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Convolutional Neural Network in PyTorch

In this article, I will explain how CNN works and implement slightly modified LeNet5 model using PyTorch. These are my notes about Convolution Neural Networks, which are summed together in an accessible way to help you understand this topic.

Photo by Matt Noble on Unsplash

Why are we using Convolution Neural Networks?

CNN’s are similar to regular Neural Networks. They have weight and biases, but they are specifically designed for computer vision tasks like object recognition or image segmentation. Since 2012 they have been the driving force of the deep learning revolution because of their ability to utilize GPU power and handle extensive data.

Alright, let’s see what the building blocks of ConvNets are and how they work!


Overall structure of ConvNets
LeNet5 architecture[3]

Feature extractor consists of:

  • Convolution layers
  • Pooling layers(“Subsampling”)

The classification block uses a Fully connected layer(“Full connection”) to gives the final prediction.

After every Convolution or Fully-connected layer, we add the non-linear activation function(except the last layer, where we use Softmax). Currently, ReLU is a go-to function because of the faster computation and the best results.

I will try to briefly introduce each of the layers’ purpose and properties, and we can jump straight into the coding.

Let’s start with convolution layer!

In a nutshell, convolution is a sliding filter along with the image, which calculates the multiplication sum. So, what is the filter, then?

You probably used Sepia effect which adds a warm brown tone to the picture. In fact, it is a 3x3 window with predefined values that is moved around the picture.

Convolution operation[1]

In CNN, we want to learn these values to extract relevant features. The learning process uses the the backpropagation algorithm, the same as in regular Neural Networks.

The convolution layer has four hyperparameters that determine the size of the output:

  • Filter size — the standard choice is 3x3 and 5x5, where empirically 3x3 yields the best accuracy results
  • Depth — number of filters in the output, usual power of 2 because of the computation reasons. When we get a deeper network, each layer has a broader scope of features and abstract connections to look for. Thus we increase their number with each layer, usually like [64, 128, 256…].
  • Strides — controls the movement of the filter. If strides are 1, we move the filter by one pixel. When stride is 2, we move the filter by two pixels. It reduces the size of the output, thus speeding up the computation.

To check whether stride number is performable, the result of this equation has to be integer:

  • Padding — another way to control the spatial output size but this time by adding zeros around the border. Zero-padding(“same”) helps to preserve the initial size. “Valid” means no padding at all. It is beneficial with deeper networks, where the volume would decrease too quickly without it.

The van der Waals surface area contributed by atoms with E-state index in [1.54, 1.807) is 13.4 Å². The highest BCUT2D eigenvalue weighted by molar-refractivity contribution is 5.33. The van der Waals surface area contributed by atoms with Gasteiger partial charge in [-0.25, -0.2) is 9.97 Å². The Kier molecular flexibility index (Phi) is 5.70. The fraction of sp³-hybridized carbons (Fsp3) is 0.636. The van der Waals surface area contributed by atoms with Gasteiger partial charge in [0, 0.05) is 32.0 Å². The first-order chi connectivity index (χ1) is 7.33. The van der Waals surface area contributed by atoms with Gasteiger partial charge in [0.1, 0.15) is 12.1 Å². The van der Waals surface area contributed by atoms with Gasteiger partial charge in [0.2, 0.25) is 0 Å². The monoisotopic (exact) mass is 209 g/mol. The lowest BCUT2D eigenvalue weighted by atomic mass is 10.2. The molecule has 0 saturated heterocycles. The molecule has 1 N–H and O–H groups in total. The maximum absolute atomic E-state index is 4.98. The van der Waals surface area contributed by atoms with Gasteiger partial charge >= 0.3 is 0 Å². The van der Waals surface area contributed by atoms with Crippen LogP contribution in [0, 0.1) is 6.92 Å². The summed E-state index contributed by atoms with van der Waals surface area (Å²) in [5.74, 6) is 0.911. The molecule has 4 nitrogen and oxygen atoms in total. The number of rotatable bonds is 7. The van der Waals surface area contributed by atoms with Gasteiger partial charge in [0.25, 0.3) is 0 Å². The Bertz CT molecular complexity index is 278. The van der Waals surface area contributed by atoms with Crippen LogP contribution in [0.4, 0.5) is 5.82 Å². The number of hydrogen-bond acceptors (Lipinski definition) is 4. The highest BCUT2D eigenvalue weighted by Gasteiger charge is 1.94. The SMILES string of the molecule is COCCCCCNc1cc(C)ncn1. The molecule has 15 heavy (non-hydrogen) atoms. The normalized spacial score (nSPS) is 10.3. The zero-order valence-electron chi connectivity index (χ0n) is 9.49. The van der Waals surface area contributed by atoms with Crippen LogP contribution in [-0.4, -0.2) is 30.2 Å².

The formula to calculate the output size:

Pooling layer

Another downsampling operation gives the network some amount of translation invariance. There are two variants of pooling:

  • Max Pooling — takes the max value of window so extracts the sharpest and brightest features
  • Average Pooling — takes an average of window so extracts smooth features

These days pooling operations are mainly replaced by strides.[2]

Fully-Connected layer

They are used to learn the connections between features extracted from different filters and output the probabilities of class predictions.

Output calculations and hyperparameters


Finally, after a bit of theory, we are ready to do some programming. If you want to see the complete code, check out my Github.

LeNet model

Training function


I used well-known MNIST dataset, which fits perfectly for such a simple model.

Training and testing


After 2 minutes of training, model achieved around 98.5% accuracy. I also plotted feature maps to see how filters are extracting features. If you are interested in how feature maps look for different inputs, I recommend this website.


Convolution Neural networks are the bread-and-butter of Deep Learning and play a massive role in many domains like object recognition, image segmentation, or medical imaging. So it is essential to know how they work to optimize and upgrade them. I hope after reading this article, you are able to build your own ConvNet in PyTorch!

If you want to see my other projects check my Medium and Github profile.


[1] A guide to convolution arithmetic for deep learning

[2] Striving for Simplicity: The All Convolutional Net

[3] Gradient-Based Learning Applied to Document Recognition




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Maciej Balawejder

Maciej Balawejder

Mechanical Engineering student with vast interest in Machine Learning and AI in general.

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